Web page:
In the realm of US politics, the post of ambassador is often a political plum given to a supporter of the incoming president for services rendered. This can often be in the form of financial support for the successful candidate. Many times such people have no international experience or no experience related to the work of diplomacy. There is a difference between the political appointee and a professional in the diplomatic field.

From a quick survey of Biden’s first choices for ambassadorial posts, it is clear the administration has chosen to send professionals to US embassies around the world. Case in point: the next US Ambassador to The People’s Republic of China, R. Nicholas Burns, a consummate professional. Should he be confirmed, Burns will be one of the most experienced US diplomats to ever take up the post in Beijing.

One of the first assignments in his long diplomatic service was in the 1980s when he was Staff Assistant in Cairo, then Political Officer in Jerusalem. He then served as Director of Russian Affairs under President George H.W. Bush. In 1995 he was on the National Security staff at the White House. From 1997-2001 he was ambassador to Greece, and after that, ambassador to NATO.

In 2008 Nicholas Burns retired from the State Department and took up teaching diplomacy and American foreign policy at Harvard University. In 2016 he was an advisor to candidate Hillary Clinton, and in 2020 to Vice President Biden.

In a February 4, 2021 interview with CNN’s Becky Anderson, Ambassador Burns said regarding China:

” I think it’s the most important and most challenging relationship that the United States has in the world today because China is a near-peer competitor with us….Things have really changed quite dramatically changed over the last 4-5 years.”

Later in the interview Ambassador Burns laid out the US position on China as he saw it to include such items as:

  • Competition with China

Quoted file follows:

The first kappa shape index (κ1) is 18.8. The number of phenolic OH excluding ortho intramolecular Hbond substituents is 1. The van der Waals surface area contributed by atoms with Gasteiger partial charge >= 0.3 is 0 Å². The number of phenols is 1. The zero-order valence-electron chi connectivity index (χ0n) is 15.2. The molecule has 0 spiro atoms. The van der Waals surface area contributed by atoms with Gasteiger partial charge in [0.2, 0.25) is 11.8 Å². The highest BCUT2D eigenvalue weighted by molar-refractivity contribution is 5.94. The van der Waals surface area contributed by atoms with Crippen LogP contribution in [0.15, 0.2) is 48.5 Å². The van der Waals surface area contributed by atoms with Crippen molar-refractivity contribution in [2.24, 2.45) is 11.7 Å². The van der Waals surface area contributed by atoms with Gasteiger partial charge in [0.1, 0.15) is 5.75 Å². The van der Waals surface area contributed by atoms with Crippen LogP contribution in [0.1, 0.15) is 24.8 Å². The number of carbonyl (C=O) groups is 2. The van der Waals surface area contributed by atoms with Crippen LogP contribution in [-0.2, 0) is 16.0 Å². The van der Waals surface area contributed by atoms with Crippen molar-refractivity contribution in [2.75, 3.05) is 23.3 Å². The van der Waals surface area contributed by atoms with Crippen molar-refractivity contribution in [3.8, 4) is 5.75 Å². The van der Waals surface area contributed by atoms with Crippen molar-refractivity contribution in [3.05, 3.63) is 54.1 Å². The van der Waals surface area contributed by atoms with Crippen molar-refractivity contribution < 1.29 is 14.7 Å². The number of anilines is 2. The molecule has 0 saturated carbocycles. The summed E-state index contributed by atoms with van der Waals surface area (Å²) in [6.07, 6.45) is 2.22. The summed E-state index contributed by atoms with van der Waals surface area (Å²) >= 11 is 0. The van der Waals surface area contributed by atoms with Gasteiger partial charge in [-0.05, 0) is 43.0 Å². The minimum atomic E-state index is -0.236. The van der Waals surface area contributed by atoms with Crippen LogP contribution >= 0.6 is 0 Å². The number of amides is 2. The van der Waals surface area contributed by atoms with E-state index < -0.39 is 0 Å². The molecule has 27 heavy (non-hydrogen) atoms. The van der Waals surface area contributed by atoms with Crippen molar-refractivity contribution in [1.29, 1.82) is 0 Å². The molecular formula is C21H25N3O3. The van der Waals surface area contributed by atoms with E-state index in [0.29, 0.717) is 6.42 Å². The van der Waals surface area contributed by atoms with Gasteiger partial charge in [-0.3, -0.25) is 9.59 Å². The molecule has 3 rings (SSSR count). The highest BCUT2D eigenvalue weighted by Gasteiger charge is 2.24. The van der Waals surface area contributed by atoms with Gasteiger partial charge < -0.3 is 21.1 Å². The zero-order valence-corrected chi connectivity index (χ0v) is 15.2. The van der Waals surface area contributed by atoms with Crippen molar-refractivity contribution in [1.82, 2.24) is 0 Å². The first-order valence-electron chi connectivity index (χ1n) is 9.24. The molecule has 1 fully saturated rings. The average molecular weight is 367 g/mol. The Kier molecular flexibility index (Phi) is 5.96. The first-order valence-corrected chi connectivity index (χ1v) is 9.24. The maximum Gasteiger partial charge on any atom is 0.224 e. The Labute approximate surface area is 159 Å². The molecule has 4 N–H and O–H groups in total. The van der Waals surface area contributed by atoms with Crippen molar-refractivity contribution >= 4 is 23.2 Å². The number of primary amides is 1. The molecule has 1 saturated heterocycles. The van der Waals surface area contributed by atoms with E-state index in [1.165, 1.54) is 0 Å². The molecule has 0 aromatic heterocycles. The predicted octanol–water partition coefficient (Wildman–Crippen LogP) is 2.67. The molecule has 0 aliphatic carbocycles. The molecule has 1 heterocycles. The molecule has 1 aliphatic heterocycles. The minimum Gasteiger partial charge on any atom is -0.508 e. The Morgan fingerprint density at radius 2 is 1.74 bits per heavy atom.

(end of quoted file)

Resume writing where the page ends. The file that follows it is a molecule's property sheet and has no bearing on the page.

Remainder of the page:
• Continued US presence in the Indo-Pacific
  • Ensuring that US companies get fair treatment by China
  • Working with all allies, especially US/EU/Japan alliance
  • Exerting pressure to make China “play by the rules.”

He went on to say the President Biden’s speech the previous day was: 

“…A Major change from the foreign policy of Donald Trump and a big vote of confidence in our diplomats…and a vote for, that diplomacy should really be the first instrument of American foreign policy. “

 America’s “new” China policy is taking shape with not only a change in tone, but also with clearly-defined goals and lead by qualified ambassadors the likes of R. Nicholas Burns, seasoned diplomat and professional.

R. Nicholas Burns CNN Interview with Becky Anderson

Photo: Brookings via flickr





Patent Waivers For COVID Vaccines? Yes/No.

As for COVID-19 vaccines, rich countries have gotten the lion’s share of the vaccine and poor countries have got far less.

How to address this problem of inequality? Last year, a proposal was floated by India and South Africa that WTO restrictions (TRIPS Agreement) on intellectual property be lifted and poorer countries by allowed to manufacture the vaccine locally to counter the disparity and to fight the pandemic. The United States, under President Joe Biden has gotten behind this remedy, as have China and Russia and the World Health Organization.

But not everyone was on board: Japan, Korea, UK and the EU and Germany were against the idea. In early June the European Parliament voted to waive IP restrictions for the COVID 19 vaccines. Still, the EU stands firm.

The question really boils down to this: Will waiving IP rights on the vaccine create and equitable distribution of vaccines and help stop the pandemic? Supporters say yes it will, critics say no it won’t.